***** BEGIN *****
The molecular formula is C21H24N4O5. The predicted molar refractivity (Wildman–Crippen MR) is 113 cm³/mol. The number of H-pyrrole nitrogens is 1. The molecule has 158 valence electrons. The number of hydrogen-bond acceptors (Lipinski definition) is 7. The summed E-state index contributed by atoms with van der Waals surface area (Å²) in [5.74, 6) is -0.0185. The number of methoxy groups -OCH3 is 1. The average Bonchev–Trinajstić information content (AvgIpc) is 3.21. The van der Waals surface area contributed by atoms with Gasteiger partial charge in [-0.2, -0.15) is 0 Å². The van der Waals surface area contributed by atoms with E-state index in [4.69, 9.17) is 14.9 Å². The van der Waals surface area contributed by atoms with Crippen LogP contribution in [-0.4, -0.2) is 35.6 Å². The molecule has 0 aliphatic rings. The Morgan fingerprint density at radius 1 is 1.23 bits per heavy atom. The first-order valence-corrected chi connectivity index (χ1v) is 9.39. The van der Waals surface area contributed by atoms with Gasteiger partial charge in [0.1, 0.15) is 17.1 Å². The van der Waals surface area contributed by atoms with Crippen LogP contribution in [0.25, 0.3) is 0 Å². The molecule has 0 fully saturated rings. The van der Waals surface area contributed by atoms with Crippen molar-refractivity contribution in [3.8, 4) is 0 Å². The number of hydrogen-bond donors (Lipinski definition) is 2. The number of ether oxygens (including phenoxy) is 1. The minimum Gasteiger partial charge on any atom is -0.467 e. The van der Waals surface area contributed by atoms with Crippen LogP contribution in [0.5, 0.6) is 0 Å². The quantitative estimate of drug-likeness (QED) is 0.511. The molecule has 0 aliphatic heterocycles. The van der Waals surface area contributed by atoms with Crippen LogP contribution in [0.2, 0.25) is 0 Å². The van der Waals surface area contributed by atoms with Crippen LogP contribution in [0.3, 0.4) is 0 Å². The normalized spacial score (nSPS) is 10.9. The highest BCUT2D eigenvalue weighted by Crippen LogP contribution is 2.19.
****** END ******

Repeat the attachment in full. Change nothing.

The molecular formula is C21H24N4O5. The predicted molar refractivity (Wildman–Crippen MR) is 113 cm³/mol. The number of H-pyrrole nitrogens is 1. The molecule has 158 valence electrons. The number of hydrogen-bond acceptors (Lipinski definition) is 7. The summed E-state index contributed by atoms with van der Waals surface area (Å²) in [5.74, 6) is -0.0185. The number of methoxy groups -OCH3 is 1. The average Bonchev–Trinajstić information content (AvgIpc) is 3.21. The van der Waals surface area contributed by atoms with Gasteiger partial charge in [-0.2, -0.15) is 0 Å². The van der Waals surface area contributed by atoms with E-state index in [4.69, 9.17) is 14.9 Å². The van der Waals surface area contributed by atoms with Crippen LogP contribution in [-0.4, -0.2) is 35.6 Å². The molecule has 0 aliphatic rings. The Morgan fingerprint density at radius 1 is 1.23 bits per heavy atom. The first-order valence-corrected chi connectivity index (χ1v) is 9.39. The van der Waals surface area contributed by atoms with Gasteiger partial charge in [0.1, 0.15) is 17.1 Å². The van der Waals surface area contributed by atoms with Crippen LogP contribution in [0.25, 0.3) is 0 Å². The molecule has 0 fully saturated rings. The van der Waals surface area contributed by atoms with Crippen molar-refractivity contribution in [3.8, 4) is 0 Å². The number of hydrogen-bond donors (Lipinski definition) is 2. The number of ether oxygens (including phenoxy) is 1. The minimum Gasteiger partial charge on any atom is -0.467 e. The van der Waals surface area contributed by atoms with Crippen LogP contribution in [0.5, 0.6) is 0 Å². The quantitative estimate of drug-likeness (QED) is 0.511. The molecule has 0 aliphatic heterocycles. The van der Waals surface area contributed by atoms with Crippen LogP contribution in [0.2, 0.25) is 0 Å². The van der Waals surface area contributed by atoms with Crippen LogP contribution in [0.3, 0.4) is 0 Å². The normalized spacial score (nSPS) is 10.9. The highest BCUT2D eigenvalue weighted by Crippen LogP contribution is 2.19.